WASHINGTON (AP) - Six years after the collapse of Lehman Brothers, the lessons of the financial crisis may already be fading from collective memory.
SYDNEY (AP) - A flurry of loud bangs erupted early Tuesday as a swarm of heavily armed police stormed a downtown Sydney cafe where a gunman had been holding an unknown number of people hostage for more than 16 hours.
HARTFORD, Conn. (AP) - The families of nine of the 26 people killed and a teacher wounded two years ago at the Sandy Hook Elementary School filed a lawsuit Monday against the manufacturer, distributor and seller of the rifle used in the shooting.
WASHINGTON (AP) - The Supreme Court is refusing to allow Arizona to enforce stringent restrictions on medical abortions while a challenge to those rules plays out in lower courts.
ATLANTA (AP) - Seventy-five years after the premiere of the movie "Gone with the Wind," research is shedding light on the racial tensions that existed at the time between the producer and city of Atlanta officials.
NEW YORK (AP) - The Dow Jones industrial average is closing more than 300 points lower, its worst loss in two months.
NEW YORK (AP) - U.S. stocks dropped Friday as the rout in oil continued and a report indicated that growth in China, the world's second-largest economy, continues to slow.
DECATUR, Ga. (AP) - Two police officers were shot in a gun battle Friday morning near the eastern edge of Atlanta, and a suspected gunman was being sought, police said.
WASHINGTON (AP) - It's now up to the Senate to pass a huge $1.1 trillion spending bill to keep the government running, but not before a battle between old school veterans and new breed freshmen such as tea partier Ted Cruz and Elizabeth Warren, a liberal with a national following.
NEW YORK (AP) - A rally on the stock market fizzled toward the end of trading as the price of oil sank.
WASHINGTON (AP) - CIA Director John Brennan defended his agency Thursday from accusations in a Senate report that it used inhumane interrogation techniques against terrorist suspects with no security benefits to the U.S.
WASHINGTON (AP) - House Republican leaders narrowly quelled a revolt among their conservatives Thursday, then worked to overcome Democratic opposition to legislation to provide $1.1 trillion in government spending and chart a new course for selected, highly shaky pension plans.
WASHINGTON (AP) - It's another political victory for the popular potato.
WASHINGTON (AP) - Nearly 20 percent of U.S. consumers with credit records - 42.9 million people - have unpaid medical debts, according to a new report by the Consumer Financial Protection Bureau.
NEW YORK (AP) - Stocks are closing sharply slower as another plunge in the price of oil dragged down the energy sector.
WASHINGTON (AP) - The Supreme Court dealt a blow to public sector unions Monday, ruling that thousands of home health care workers in Illinois cannot be required to pay fees that help cover a union's costs of collective bargaining.
WASHINGTON (AP) - In the face of an unyielding Congress, President Barack Obama will act on his own to make changes in immigration policy, says a White House official, who indicated executive steps Obama could begin promptly as he refocuses immigration enforcement away from the country's interior and on to a Mexican border overrun by children crossing illegally from Central America.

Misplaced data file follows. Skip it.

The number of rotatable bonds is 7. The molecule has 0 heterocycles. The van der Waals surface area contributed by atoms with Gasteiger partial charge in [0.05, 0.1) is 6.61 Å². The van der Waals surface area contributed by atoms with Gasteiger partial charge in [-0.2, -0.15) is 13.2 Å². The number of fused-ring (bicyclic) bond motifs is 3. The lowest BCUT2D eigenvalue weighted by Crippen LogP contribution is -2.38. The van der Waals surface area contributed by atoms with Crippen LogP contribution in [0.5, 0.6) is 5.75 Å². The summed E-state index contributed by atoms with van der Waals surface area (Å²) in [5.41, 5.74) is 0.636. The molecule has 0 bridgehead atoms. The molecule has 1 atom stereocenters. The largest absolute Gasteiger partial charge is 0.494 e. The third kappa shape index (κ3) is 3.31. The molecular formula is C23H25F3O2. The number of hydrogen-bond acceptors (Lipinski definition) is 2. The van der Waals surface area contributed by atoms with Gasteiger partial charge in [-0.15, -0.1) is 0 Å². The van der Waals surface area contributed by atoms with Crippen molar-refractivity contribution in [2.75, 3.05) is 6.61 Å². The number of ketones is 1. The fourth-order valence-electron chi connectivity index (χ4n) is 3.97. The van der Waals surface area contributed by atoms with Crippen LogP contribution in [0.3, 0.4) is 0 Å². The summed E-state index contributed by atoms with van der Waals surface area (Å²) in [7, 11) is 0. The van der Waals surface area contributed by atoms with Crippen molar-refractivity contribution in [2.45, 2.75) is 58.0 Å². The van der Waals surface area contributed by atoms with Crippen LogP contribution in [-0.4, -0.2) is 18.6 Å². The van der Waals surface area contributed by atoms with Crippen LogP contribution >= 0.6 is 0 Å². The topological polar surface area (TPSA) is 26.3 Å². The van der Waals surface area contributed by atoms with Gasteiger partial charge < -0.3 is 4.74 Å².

WASHINGTON (AP) - Kenneth Feinberg is prepared to pay out billions of General Motors' money to victims of crashes in GM small cars - provided they can prove the cars' ignition switches caused the crash.
WASHINGTON (AP) - The Supreme Court says corporations can hold religious objections that allow them to opt out of the new health law requirement that they cover contraceptives for women.
ATLANTA (AP) - Jason Carter, former President Jimmy Carter's grandson, stepped into the pulpit of South Columbus United Methodist Church for a Palm Sunday sermon and offered a message of Christian responsibility to the poor, with his phone in hand.
WASHINGTON (AP) - Before a unanimous Supreme Court weighed in, the White House had brushed off claims that President Barack Obama was exceeding his executive authority as just so much grousing from frustrated partisans.
FRESNO, Calif. (AP) - A California wind farm will become the first in the nation to avoid prosecution if eagles are injured or die when they run into the giant turning blades, the U.S. Fish and Wildlife Service said Thursday.
BETHESDA, Md. (AP) - Tiger Woods was back on the PGA Tour for the first time in more than three months Thursday and said he felt "fantastic."
WASHINGTON (AP) - The Supreme Court on Thursday limited the president's power to fill high-level vacancies with temporary appointments, ruling in favor of Senate Republicans in their partisan clash with President Barack Obama.
RECIFE, Brazil (AP) - The United States reached the knockout stage of consecutive World Cups for the first time, just not the way the Americans wanted.
WASHINGTON (AP) - The Supreme Court unanimously struck down the 35-foot protest-free zone outside abortion clinics in Massachusetts Thursday, declaring it an unconstitutional restraint on the free-speech rights of protesters.
SYDNEY (AP) - Investigators believe the missing Malaysia Airlines plane flew on autopilot for hours before crashing into a remote part of the Indian Ocean, Australian officials said Thursday as they announced another shift in the search area for the jet.
WASHINGTON (AP) - The House will vote next month on legislation authorizing a campaign-season lawsuit accusing President Barack Obama of failing to carry out the laws passed by Congress, Speaker John Boehner announced on Wednesday.
ATLANTA (AP) - When it comes to flu vaccines, a federal panel says a squirt in the nose is better than a shot in the arm for young children.
ARRIAGA, Mexico (AP) - On the last day of school, Gladys Chinoy memorized her mother's phone number in New York City and boarded a bus to Guatemala's northern border.